The Waiting Game

So recently we talked about how much it can suck to get the dreaded rejection notice from a craft show. In addition to that though, there’s also the lovely purgatory of being waitlisted. Since that status can come with its own set of mixed feelings, let’s talk this one through too, shall we?

Why did I get waitlisted?

I am gonna rip this one straight from the Decisions, decisions post:

The key to the entire jurying process is balance. We are building a show with the right number of vendors, especially within a category, selling the right mix of goods, in harmony with the other vendors who will be there.

You could very well be a vendor who’s gotten into our shows lots of times in the past, but as we were balancing the show, and especially as we were balancing your particular category, we needed to make sure we had the right mix.

Does anyone ever actually get taken off the WL?

In the not-quite-two-weeks since the decisions went out, we’ve already pulled four people off the waitlist. People’s plans change, which creates openings in the show. I won’t give you false hope: the closer we get to the show, the less likely you are to be contacted, but there’s still a chance. There have been plenty of shows where, despite a vendor’s best intention of being there on show day, life has happened and they can’t make it, and we find out just days before the show. We never want to have an open booth if we can avoid it, so we will try to fill it – even with only a day or two to go.

We typically try to do a one-for-one switch between the person who can’t make it and the person we want to replace them. So a 2-D artist with an indoor booth is most likely – but not always – going to be replaced by someone in the same category with the same booth preference. If someone on the waitlist fits our needs to balance the show, even if it’s not a direct match, then we’ll select them as appropriate. We cast votes as a group for who comes off the waitlist, much as we voted during the initial jury process.

What can I do to get off the WL?

This feels incredibly obvious to state, but the first thing you can do is be nice. I know that the sting of being waitlisted can sometimes feel just as bad as the sting of getting a hard “no, thanks,” but take a few deep breaths before you let your feelings get too bitter.  There have been times when people have emailed us a snippy reply to their waitlist notification, or even said something in person to one of the jurors. Remember: we know how it feels too. We’re just trying to make the best possible show for our customers and the other vendors. Being less-than-nice isn’t going to help you.

The second key is flexibility. If an indoor vendor can’t make the show, and you selected “outdoor only” as your preference, then we’re less likely to ask you to join the show. If your application had strict preferences for your booth set-up, or if you indicated other restrictions on your ability to participate, that makes it harder for us to slot you in to an available booth. Similarly, and there’s not much anyone can do about this, we’re more likely to take a local person at the last minute than to ask someone three states away to make plans for a trip to Richmond with practically no notice.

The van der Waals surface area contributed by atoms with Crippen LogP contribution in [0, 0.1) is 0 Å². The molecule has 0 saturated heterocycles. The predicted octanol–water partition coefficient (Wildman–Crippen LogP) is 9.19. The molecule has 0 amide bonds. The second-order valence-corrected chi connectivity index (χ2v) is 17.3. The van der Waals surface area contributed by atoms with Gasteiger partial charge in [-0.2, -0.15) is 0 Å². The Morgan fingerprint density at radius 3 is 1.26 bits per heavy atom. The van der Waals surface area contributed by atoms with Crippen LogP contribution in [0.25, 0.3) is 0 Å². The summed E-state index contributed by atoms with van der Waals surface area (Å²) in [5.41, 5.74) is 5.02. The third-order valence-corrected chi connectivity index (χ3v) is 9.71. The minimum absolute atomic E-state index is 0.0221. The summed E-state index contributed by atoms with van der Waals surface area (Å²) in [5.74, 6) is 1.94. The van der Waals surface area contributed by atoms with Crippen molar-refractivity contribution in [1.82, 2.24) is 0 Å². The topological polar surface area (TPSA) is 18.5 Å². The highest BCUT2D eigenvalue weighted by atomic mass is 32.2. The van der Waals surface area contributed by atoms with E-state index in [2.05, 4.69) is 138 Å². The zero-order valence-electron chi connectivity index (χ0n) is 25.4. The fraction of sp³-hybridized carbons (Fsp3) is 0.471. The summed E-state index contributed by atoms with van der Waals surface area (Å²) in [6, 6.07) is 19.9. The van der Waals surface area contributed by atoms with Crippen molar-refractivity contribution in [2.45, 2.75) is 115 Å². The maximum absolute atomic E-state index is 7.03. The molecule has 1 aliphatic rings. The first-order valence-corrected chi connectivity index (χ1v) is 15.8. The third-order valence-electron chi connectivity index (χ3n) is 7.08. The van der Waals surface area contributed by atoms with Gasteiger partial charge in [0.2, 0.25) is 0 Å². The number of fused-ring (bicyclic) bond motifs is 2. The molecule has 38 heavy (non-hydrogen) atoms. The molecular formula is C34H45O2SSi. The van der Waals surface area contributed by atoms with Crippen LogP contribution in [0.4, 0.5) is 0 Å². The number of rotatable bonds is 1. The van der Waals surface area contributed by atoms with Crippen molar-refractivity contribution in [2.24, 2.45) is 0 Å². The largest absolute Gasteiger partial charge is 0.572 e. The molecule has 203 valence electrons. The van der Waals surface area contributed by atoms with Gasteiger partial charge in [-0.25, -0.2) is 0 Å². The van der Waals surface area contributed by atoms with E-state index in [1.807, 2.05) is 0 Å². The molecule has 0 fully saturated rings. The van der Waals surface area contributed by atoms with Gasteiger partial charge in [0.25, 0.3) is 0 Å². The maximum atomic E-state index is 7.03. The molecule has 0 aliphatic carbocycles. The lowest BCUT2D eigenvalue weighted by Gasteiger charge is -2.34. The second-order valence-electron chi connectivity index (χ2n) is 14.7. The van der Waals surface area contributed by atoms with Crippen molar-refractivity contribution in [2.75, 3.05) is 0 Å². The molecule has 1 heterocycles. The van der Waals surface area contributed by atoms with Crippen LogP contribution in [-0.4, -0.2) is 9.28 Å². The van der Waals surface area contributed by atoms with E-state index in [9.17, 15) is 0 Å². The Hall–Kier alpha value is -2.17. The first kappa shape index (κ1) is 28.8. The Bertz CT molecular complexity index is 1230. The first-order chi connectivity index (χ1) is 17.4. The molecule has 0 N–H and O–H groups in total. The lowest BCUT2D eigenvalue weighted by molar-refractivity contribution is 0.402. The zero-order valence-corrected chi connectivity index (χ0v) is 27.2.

How can I avoid being waitlisted next time?

The advice here is very similar to what was mentioned in the Decisions, decisions post:

  • Take great photos. Here are some more quick reminders of photo do’s and don’ts:
    • Let us see the details in some photos, and the variety of what you do in other photos.
    • The best background for indie craft shows is plain white. The lightbox we use personally is literally hacked together out of an old drawer from our kitchen, some dowels and scrap wood, a long piece of white canvas, two clamp lamps from the hardware store, and white trashbags to diffuse the light. (I’ll have to post a pic some day – it’s kind of hilarious how ridiculous it looks.) But can you tell how janky it is when we send in app photos? Heck no.
    • Fine arts craft shows typically prefer a black-to-white gradient background, which is fine if that’s the set-up you have.
    • Focus on the thing you want us to see. Crop accordingly. If you’re photographing your earrings and they’re hanging off a teacup’s edge, make sure the teacup isn’t the star of the photo. And really, maybe rethink the teacup as a prop entirely. Props should be relevant.
    • Follow the sizing guidelines. We’ve seen too many apps with thumbnail-size photos that get grainy and blurry when they’re expanded for app viewing. If you’re not technically savvy, some quick googling will lead you to sites in plain English that can help. (I know this from my own experience!)
    • Stay away from Instagram filters, unless you’re a photographer and that’s your thing.
  •  Again, tell us why you’re different from other vendors. It’s okay to say that you’re inspired by nature, but a lot of people are too. Instead of generic “nature,” tell us that you’re inspired by the feeling of sitting at a campfire at 9:30 on a summer’s night when the very last tinges of sunlight are fading, and the birds are settling in for the night with their last chirps. Instead of saying that you screenprint t-shirts, tell us that you source them from American-spun cotton, and American-sewn factories, and that you screenprint with eco-friendly inks that are designed to wear well. Differentiate yourself from other people in your category.
  • Try, try again. Show us new stuff. Keep making awesome things.

What else?

Did I miss any of your questions about the waitlist? Let us know!